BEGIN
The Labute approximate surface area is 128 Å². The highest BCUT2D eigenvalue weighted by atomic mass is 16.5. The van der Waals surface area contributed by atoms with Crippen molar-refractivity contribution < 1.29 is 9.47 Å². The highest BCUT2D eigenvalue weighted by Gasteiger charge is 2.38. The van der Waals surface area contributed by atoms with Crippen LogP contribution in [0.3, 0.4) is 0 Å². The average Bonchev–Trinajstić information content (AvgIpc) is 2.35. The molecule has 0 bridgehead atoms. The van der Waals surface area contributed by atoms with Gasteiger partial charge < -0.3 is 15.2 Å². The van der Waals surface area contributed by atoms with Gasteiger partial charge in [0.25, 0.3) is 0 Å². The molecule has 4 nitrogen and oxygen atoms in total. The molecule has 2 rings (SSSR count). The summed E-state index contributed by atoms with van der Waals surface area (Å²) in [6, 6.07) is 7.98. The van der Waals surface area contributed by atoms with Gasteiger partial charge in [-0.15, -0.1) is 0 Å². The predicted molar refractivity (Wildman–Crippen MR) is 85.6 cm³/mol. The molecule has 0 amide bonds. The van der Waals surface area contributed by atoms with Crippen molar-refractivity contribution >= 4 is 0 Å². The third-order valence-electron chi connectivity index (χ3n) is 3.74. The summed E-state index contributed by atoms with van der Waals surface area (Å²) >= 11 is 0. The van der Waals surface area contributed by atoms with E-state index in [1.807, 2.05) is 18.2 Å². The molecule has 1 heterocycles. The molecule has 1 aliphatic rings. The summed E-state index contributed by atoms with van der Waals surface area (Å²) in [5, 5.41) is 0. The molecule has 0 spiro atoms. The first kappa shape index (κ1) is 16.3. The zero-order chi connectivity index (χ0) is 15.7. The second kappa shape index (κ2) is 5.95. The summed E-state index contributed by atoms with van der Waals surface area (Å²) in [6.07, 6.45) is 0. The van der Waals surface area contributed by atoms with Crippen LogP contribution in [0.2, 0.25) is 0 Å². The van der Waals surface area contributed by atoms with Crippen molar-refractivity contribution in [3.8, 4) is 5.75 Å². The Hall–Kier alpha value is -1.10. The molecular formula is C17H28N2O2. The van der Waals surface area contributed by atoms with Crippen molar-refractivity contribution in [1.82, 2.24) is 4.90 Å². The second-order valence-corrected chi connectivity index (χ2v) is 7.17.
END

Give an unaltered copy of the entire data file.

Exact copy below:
The Labute approximate surface area is 128 Å². The highest BCUT2D eigenvalue weighted by atomic mass is 16.5. The van der Waals surface area contributed by atoms with Crippen molar-refractivity contribution < 1.29 is 9.47 Å². The highest BCUT2D eigenvalue weighted by Gasteiger charge is 2.38. The van der Waals surface area contributed by atoms with Crippen LogP contribution in [0.3, 0.4) is 0 Å². The average Bonchev–Trinajstić information content (AvgIpc) is 2.35. The molecule has 0 bridgehead atoms. The van der Waals surface area contributed by atoms with Gasteiger partial charge < -0.3 is 15.2 Å². The van der Waals surface area contributed by atoms with Gasteiger partial charge in [0.25, 0.3) is 0 Å². The molecule has 4 nitrogen and oxygen atoms in total. The molecule has 2 rings (SSSR count). The summed E-state index contributed by atoms with van der Waals surface area (Å²) in [6, 6.07) is 7.98. The van der Waals surface area contributed by atoms with Gasteiger partial charge in [-0.15, -0.1) is 0 Å². The predicted molar refractivity (Wildman–Crippen MR) is 85.6 cm³/mol. The molecule has 0 amide bonds. The van der Waals surface area contributed by atoms with Crippen molar-refractivity contribution >= 4 is 0 Å². The third-order valence-electron chi connectivity index (χ3n) is 3.74. The summed E-state index contributed by atoms with van der Waals surface area (Å²) >= 11 is 0. The van der Waals surface area contributed by atoms with E-state index in [1.807, 2.05) is 18.2 Å². The molecule has 1 heterocycles. The molecule has 1 aliphatic rings. The summed E-state index contributed by atoms with van der Waals surface area (Å²) in [5, 5.41) is 0. The molecule has 0 spiro atoms. The first kappa shape index (κ1) is 16.3. The zero-order chi connectivity index (χ0) is 15.7. The second kappa shape index (κ2) is 5.95. The summed E-state index contributed by atoms with van der Waals surface area (Å²) in [6.07, 6.45) is 0. The van der Waals surface area contributed by atoms with Crippen LogP contribution in [0.2, 0.25) is 0 Å². The van der Waals surface area contributed by atoms with Crippen molar-refractivity contribution in [3.8, 4) is 5.75 Å². The Hall–Kier alpha value is -1.10. The molecular formula is C17H28N2O2. The van der Waals surface area contributed by atoms with Crippen molar-refractivity contribution in [1.82, 2.24) is 4.90 Å². The second-order valence-corrected chi connectivity index (χ2v) is 7.17.